Off the back of Lesbian Vampire Killers comes a challenger for most self-explanatory movie title of 2009. But thanks to Channing Tatum and writer/director Dito Montiel – reuniting after A Guide To Recognizing Your Saints – Fighting is mercifully more than the sum of its bare-knuckle brawls.
Its tale of one lonely loser’s quest for redemption, restoration and the love of a sexy cocktail waitress (Zulay Henao) earns some emotional resonance to go with the Fight Club Jr fist-flailing.
Scam artist Harvey (Terrence Howard) – think Fagin crossed with Ratso Rizzo – plucks Tatum’s Alabama native Shawn from New York pavement-peddling and chucks him into the corrupt, underground raw-fist circuit, where well-heeled sorts bet on dumb nuts who risk hospitalisation for their amusement.
As he did with Saints, Montiel takes a worn premise and makes something interesting out of it, while Tatum mans up to fullblown lead after a run of scene-nicking support parts. From bloody rucks to mental anguish, he makes Shawn’s pain tangible on every level. Unfortunately, Montiel doesn’t gain as much traction as he wants (or needs) from the wheedling Harvey.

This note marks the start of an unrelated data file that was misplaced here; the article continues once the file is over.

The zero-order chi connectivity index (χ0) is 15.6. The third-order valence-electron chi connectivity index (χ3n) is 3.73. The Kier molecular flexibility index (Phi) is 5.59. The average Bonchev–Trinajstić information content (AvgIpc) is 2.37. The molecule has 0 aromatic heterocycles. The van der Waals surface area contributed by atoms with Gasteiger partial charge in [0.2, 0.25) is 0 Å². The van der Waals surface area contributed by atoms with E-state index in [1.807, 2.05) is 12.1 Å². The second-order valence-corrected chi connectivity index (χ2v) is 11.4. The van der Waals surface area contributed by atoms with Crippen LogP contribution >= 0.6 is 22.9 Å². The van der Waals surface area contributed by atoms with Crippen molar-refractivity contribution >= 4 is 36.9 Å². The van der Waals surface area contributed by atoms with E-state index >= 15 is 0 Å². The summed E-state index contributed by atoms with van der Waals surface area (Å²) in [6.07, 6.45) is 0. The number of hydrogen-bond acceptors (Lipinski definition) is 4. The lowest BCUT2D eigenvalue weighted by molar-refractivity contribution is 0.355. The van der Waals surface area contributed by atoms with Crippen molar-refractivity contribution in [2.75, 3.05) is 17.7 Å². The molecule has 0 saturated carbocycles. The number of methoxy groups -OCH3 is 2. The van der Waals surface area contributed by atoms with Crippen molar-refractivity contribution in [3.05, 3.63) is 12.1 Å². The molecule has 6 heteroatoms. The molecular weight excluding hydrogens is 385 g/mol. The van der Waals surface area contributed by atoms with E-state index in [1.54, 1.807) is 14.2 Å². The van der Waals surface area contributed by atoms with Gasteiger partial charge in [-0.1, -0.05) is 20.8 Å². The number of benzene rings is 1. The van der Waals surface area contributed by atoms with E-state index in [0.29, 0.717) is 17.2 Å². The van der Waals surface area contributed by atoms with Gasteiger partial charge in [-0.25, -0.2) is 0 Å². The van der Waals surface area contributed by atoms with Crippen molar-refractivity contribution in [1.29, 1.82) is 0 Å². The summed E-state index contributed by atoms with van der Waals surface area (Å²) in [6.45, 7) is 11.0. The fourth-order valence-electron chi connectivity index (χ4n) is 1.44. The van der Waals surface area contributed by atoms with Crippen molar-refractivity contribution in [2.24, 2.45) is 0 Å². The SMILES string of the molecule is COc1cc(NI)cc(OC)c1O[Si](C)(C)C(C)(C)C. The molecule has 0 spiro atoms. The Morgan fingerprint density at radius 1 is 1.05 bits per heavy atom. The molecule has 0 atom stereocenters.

The intention is for Howard’s laughing-stock hustler to add a tragic layer, but while his and Shawn’s rapport gets lots of breathing space, their relationship toils to build up a full head of steam, leaving you begging for the next smash’n’grab episode.
So bring on the fights… While Tatum uses his fists and a few nifty wrestling moves, his adversaries include Russian boxers, Muay Thai masters and Ultimate Fighters, giving a jittery edge to every scrap that has you wondering how he’s going to emerge alive, let alone win.
Weaving its way through Asian pleasure palaces, Bronx back alleys and Manhattan high-rise rooftops, Fighting deals one wincing blow after another – but always leaves you spoiling for more.